State Rep. Joe Fitzgibbon, a West Seattle Democrat who chairs the House environment committee, said it was too early to know how Democrats would proceed. But he was emphatic that any attempt to roll back Sound Transit funding would be a non-starter.
“If we do end up sending an alternative to the ballot, it will be an alternative that ensures that those [Sound Transit] projects continue to move forward,” Fitzgibbon said.
Fitzgibbon added that there’s broad support in both the House and Senate to pass legislation in 2019 to adopt a more accurate vehicle valuation table.
But Fitzgibbon believes I-976 could be vanquished, if need be.
“We’ve had a lot of success defeating bad Tim Eyman initiatives that promoted congession,” he said. “I think we can do that again if that’s what it comes to.”
This year marks Eyman’s seventh attempt since 1998 at imposing a $30 limit on car registration fees. His first success was in 1999 with passage of I-695 which repealed the state’s motor vehicle excise tax worth hundeds of millions of dollars a year. That measure was later ruled unconstitutional.
However, following the court ruling, the Legislature and then-Gov. Gary Locked re-enacted the $30 cap, plunging the state ferry system and transit agencies into years of funding instability.
In 2002, Washington voters approved another Eyman-backed $30 car tab measure, I-776, that targeted Sound Transit fees. That initiative was also challenged in court and in 2006 the Washington Supreme Court ruled Sound Transit could continue to collect $2.7 billion fees through 2028.
In 2016 and 2017, Eyman tried but failed to obtain enough signatures for $30 car tabs measures.
Eyman hasn’t qualified an initiative since 2015. That’s when Washington voters passed Initiative 1366 that sought to force the Legislature to enact a constitutional amendment requiring a two-thirds requirement for tax hikes. That measure was later ruled unconstitutional.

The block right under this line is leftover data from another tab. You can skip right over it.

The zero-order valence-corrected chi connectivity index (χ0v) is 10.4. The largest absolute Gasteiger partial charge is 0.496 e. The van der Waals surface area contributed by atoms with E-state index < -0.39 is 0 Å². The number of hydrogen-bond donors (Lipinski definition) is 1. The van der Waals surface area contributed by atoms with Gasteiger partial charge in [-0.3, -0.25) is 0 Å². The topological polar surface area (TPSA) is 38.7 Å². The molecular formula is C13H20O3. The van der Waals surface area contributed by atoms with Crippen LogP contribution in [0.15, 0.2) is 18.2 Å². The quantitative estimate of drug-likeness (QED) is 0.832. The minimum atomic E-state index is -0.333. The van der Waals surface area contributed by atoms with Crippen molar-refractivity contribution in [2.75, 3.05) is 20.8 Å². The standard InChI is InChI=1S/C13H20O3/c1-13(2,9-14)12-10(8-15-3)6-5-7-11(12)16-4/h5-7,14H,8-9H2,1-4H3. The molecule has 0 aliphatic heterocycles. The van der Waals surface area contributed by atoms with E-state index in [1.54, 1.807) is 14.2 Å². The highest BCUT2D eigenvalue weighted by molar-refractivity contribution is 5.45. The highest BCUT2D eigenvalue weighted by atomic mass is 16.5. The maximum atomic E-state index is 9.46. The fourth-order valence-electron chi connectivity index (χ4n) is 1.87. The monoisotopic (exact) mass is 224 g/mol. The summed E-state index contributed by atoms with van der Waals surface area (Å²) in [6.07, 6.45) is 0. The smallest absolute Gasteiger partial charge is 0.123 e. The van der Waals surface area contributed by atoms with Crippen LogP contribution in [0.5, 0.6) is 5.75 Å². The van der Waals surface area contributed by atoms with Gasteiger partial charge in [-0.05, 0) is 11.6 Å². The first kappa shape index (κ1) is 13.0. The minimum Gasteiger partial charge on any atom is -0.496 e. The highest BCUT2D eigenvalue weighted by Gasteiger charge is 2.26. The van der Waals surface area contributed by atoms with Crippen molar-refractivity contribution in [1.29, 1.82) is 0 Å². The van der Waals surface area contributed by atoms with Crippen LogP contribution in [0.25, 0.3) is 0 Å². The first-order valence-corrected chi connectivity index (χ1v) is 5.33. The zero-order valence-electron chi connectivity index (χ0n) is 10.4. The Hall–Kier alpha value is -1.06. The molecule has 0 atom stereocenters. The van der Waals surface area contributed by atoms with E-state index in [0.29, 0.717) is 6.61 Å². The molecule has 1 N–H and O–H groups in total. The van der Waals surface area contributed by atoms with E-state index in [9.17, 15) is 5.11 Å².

I-976 not only represents a back-to-the-future moment for Eyman, but also an attempt at a comeback after what some have speculated could be a career-ending drought as he’s struggled to find donors for his campaigns and fallen short in his bids to get enough signatures to qualify for the ballot.
Adding to his woes, Eyman has been in contempt of court for failing to hand over documents related to an ongoing campaign finance lawsuit. But as of Wednesday morning Eyman said the judge in the case had lifted the contempt order. That could not immediately be confirmed.
In 2017, Washington Attorney General Bob Ferguson accused Eyman of receiving a $308,000 unreported kickback payment from a signature-gathering firm while working on a 2012 anti-tax measure. Previously, Eyman’s attorney said his client did nothing wrong and that the case amounted to a simple dispute over whether certain transactions needed to be reported to the state’s Public Disclosure Commission. A trial is scheduled for next year.
At the Wednesday news conference, Eyman held up photographs from the 1999 signature turn-in for the I-695 campaign. In one photo he was holding his six-month-old son Jackson. Eyman noted that his son is now 20.
“And he signed this petition to get this thing qualified on the ballot, so we’ve kind of gone full circle,” Eyman said.